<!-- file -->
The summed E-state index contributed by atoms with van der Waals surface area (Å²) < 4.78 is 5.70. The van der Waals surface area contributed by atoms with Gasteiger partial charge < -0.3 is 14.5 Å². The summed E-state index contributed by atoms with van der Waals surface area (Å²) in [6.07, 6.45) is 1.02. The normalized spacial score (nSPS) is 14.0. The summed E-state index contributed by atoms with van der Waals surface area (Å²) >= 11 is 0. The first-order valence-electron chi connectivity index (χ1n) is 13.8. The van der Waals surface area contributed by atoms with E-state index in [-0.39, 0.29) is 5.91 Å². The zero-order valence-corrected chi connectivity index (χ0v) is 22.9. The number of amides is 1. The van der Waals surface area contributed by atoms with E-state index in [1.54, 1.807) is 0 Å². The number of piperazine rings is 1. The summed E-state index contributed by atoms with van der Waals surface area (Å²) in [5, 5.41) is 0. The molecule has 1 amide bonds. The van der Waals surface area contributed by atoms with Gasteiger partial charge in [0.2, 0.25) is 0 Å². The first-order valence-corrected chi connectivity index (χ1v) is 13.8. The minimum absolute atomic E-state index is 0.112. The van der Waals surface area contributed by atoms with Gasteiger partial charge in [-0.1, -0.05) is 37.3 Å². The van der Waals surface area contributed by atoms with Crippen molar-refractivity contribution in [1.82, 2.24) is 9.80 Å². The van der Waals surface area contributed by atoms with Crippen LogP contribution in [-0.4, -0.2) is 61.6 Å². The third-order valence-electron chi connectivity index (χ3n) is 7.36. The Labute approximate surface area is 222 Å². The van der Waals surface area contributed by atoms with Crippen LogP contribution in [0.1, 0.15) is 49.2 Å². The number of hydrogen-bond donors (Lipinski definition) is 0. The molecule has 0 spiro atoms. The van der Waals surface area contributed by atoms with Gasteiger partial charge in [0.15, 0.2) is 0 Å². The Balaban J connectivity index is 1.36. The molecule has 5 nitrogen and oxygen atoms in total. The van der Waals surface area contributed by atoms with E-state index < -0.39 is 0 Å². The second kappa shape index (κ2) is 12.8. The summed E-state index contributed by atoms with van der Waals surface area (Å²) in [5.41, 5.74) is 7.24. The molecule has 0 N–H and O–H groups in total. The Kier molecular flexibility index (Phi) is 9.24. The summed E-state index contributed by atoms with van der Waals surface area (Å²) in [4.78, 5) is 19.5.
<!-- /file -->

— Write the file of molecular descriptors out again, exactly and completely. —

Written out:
The summed E-state index contributed by atoms with van der Waals surface area (Å²) < 4.78 is 5.70. The van der Waals surface area contributed by atoms with Gasteiger partial charge < -0.3 is 14.5 Å². The summed E-state index contributed by atoms with van der Waals surface area (Å²) in [6.07, 6.45) is 1.02. The normalized spacial score (nSPS) is 14.0. The summed E-state index contributed by atoms with van der Waals surface area (Å²) >= 11 is 0. The first-order valence-electron chi connectivity index (χ1n) is 13.8. The van der Waals surface area contributed by atoms with E-state index in [-0.39, 0.29) is 5.91 Å². The zero-order valence-corrected chi connectivity index (χ0v) is 22.9. The number of amides is 1. The van der Waals surface area contributed by atoms with E-state index in [1.54, 1.807) is 0 Å². The number of piperazine rings is 1. The summed E-state index contributed by atoms with van der Waals surface area (Å²) in [5, 5.41) is 0. The molecule has 1 amide bonds. The van der Waals surface area contributed by atoms with Gasteiger partial charge in [0.2, 0.25) is 0 Å². The first-order valence-corrected chi connectivity index (χ1v) is 13.8. The minimum absolute atomic E-state index is 0.112. The van der Waals surface area contributed by atoms with Gasteiger partial charge in [-0.1, -0.05) is 37.3 Å². The van der Waals surface area contributed by atoms with Crippen molar-refractivity contribution in [1.82, 2.24) is 9.80 Å². The van der Waals surface area contributed by atoms with Crippen LogP contribution in [-0.4, -0.2) is 61.6 Å². The third-order valence-electron chi connectivity index (χ3n) is 7.36. The Labute approximate surface area is 222 Å². The van der Waals surface area contributed by atoms with Crippen LogP contribution in [0.1, 0.15) is 49.2 Å². The number of hydrogen-bond donors (Lipinski definition) is 0. The molecule has 0 spiro atoms. The van der Waals surface area contributed by atoms with Gasteiger partial charge in [0.15, 0.2) is 0 Å². The Balaban J connectivity index is 1.36. The molecule has 5 nitrogen and oxygen atoms in total. The van der Waals surface area contributed by atoms with E-state index < -0.39 is 0 Å². The second kappa shape index (κ2) is 12.8. The summed E-state index contributed by atoms with van der Waals surface area (Å²) in [5.41, 5.74) is 7.24. The molecule has 0 N–H and O–H groups in total. The Kier molecular flexibility index (Phi) is 9.24. The summed E-state index contributed by atoms with van der Waals surface area (Å²) in [4.78, 5) is 19.5.